How sustainability is going to change your life
So, how is sustainability going to change your life? If you are a director or working in the innovation space, then everything you’ve already read is for you and how sustainability will penetrate your every business thought over the next 20 years.
For everyone else, think about your day-to-day job — and I want you to be honest here — and answer the question: “do I think about sustainability in my every-day decisions?” (sustainability here means how this decision will compromise the ability of people to live forever). If the graph above is anything to go by, only 3/10 of you can answer yes to this, and that’s pretty accurate in my experience of working with developing sustainable thinking in businesses.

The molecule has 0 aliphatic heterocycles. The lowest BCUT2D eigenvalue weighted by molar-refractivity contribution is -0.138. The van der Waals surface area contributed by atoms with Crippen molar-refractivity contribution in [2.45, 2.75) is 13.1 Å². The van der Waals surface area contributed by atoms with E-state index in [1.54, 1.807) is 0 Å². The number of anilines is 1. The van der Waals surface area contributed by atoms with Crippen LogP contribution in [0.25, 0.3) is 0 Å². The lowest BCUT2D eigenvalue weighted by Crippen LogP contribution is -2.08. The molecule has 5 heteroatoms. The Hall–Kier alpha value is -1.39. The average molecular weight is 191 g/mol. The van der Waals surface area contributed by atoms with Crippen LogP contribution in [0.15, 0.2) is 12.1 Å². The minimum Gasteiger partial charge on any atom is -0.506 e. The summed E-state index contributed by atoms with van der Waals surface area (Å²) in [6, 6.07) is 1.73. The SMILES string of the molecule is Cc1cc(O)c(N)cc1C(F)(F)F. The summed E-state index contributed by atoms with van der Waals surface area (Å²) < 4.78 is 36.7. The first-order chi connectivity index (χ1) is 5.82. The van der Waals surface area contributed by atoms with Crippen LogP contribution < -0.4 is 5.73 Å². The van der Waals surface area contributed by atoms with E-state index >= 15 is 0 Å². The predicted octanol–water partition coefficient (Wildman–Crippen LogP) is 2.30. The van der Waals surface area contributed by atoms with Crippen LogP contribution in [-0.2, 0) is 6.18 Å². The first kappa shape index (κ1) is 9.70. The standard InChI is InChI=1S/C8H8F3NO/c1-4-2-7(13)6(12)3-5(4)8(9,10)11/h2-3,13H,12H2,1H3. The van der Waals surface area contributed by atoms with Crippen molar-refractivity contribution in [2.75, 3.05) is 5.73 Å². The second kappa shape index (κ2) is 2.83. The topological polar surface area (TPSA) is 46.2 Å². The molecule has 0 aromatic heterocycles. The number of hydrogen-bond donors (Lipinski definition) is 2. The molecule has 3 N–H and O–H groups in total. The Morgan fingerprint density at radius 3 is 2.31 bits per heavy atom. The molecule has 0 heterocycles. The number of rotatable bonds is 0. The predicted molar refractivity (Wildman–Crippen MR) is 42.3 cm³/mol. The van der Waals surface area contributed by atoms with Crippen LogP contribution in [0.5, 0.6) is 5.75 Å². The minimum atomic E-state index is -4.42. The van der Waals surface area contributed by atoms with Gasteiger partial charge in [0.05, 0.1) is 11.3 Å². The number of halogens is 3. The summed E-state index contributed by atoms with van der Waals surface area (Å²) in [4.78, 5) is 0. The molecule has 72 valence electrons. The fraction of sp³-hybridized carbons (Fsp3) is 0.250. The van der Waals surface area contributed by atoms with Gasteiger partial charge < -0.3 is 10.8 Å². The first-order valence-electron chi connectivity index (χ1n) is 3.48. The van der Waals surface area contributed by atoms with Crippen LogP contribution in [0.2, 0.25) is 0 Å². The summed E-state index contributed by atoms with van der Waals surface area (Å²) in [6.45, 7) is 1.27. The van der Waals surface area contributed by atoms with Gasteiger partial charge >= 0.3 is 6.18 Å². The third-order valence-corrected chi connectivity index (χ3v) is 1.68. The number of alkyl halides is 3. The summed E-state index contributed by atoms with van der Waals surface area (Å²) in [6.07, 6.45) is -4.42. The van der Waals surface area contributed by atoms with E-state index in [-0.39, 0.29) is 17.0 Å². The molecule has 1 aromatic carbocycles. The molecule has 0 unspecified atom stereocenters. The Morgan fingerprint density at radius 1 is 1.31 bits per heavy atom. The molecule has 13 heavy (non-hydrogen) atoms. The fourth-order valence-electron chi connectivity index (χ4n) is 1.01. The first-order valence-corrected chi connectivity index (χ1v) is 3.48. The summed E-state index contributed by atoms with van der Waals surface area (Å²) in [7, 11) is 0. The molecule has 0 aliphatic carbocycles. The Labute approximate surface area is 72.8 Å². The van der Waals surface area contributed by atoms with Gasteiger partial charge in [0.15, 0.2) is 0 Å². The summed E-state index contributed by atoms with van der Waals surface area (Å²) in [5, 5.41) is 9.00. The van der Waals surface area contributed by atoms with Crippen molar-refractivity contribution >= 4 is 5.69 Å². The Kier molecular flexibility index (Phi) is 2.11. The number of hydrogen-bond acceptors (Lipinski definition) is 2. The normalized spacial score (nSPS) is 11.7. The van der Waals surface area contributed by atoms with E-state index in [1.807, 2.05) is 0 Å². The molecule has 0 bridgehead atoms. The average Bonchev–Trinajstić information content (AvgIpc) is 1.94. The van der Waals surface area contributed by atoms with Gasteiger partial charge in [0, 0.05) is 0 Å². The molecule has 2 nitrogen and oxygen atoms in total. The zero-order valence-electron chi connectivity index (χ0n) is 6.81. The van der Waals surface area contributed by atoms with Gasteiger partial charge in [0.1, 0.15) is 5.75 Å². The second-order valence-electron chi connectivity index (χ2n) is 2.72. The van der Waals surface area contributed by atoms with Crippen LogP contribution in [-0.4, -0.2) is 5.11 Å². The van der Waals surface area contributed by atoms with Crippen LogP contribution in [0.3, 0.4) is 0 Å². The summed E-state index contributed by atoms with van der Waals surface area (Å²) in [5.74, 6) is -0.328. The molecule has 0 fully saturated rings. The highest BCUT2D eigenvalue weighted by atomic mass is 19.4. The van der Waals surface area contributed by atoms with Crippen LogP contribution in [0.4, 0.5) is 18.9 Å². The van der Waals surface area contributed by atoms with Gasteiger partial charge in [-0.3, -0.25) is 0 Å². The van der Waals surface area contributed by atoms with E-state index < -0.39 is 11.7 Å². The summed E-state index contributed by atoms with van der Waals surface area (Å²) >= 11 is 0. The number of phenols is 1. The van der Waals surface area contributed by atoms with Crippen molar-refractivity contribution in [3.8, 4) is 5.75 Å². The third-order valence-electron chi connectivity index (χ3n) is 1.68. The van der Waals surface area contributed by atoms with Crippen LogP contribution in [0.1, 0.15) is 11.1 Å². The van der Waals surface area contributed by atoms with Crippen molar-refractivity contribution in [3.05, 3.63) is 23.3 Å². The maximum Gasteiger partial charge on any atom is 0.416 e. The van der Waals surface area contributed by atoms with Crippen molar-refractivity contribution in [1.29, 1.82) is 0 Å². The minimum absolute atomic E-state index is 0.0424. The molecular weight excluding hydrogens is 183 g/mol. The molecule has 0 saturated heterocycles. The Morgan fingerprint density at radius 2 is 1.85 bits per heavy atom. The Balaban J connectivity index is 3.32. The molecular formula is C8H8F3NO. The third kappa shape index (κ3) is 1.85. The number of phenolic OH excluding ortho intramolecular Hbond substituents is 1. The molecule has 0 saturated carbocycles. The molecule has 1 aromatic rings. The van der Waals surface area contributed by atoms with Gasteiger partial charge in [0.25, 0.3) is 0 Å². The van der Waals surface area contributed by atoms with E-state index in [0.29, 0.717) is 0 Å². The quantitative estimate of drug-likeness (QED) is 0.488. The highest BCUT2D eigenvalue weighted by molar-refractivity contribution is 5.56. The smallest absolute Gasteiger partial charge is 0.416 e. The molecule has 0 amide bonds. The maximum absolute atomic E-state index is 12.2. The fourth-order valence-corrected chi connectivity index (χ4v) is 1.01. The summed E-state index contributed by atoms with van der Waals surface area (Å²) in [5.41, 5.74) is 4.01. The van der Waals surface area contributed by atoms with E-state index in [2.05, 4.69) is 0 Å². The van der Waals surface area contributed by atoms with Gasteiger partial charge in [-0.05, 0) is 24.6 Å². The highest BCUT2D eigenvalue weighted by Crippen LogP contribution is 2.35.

Here are just some examples of how sustainability will be involved in your day-to-day, for some of the most common roles in a business:
Procurement – “keeping our supply chain in line with carbon limits/taxes is the bane of my life!”
Operations – “what is the climate-related disaster risk for our factories in Bangladesh? This is the second factory closed down due to flooding this week!”
Recruitment – “no innovative or progressive graduates are looking to work for my business”
Sales – “no-one wants to buy our individually plastic-wrapped dishwasher tablets any more”
R&D – any future facing role will have to be resilient to climate risks. This is perhaps the only role within a business, where thinking about our longevity as a species is close to enough, but people in R&D are kind of cheating because it’s their job to think about the future.
HR – “Climate migrants have created new challenges for language and ethnic diversity in our workplace”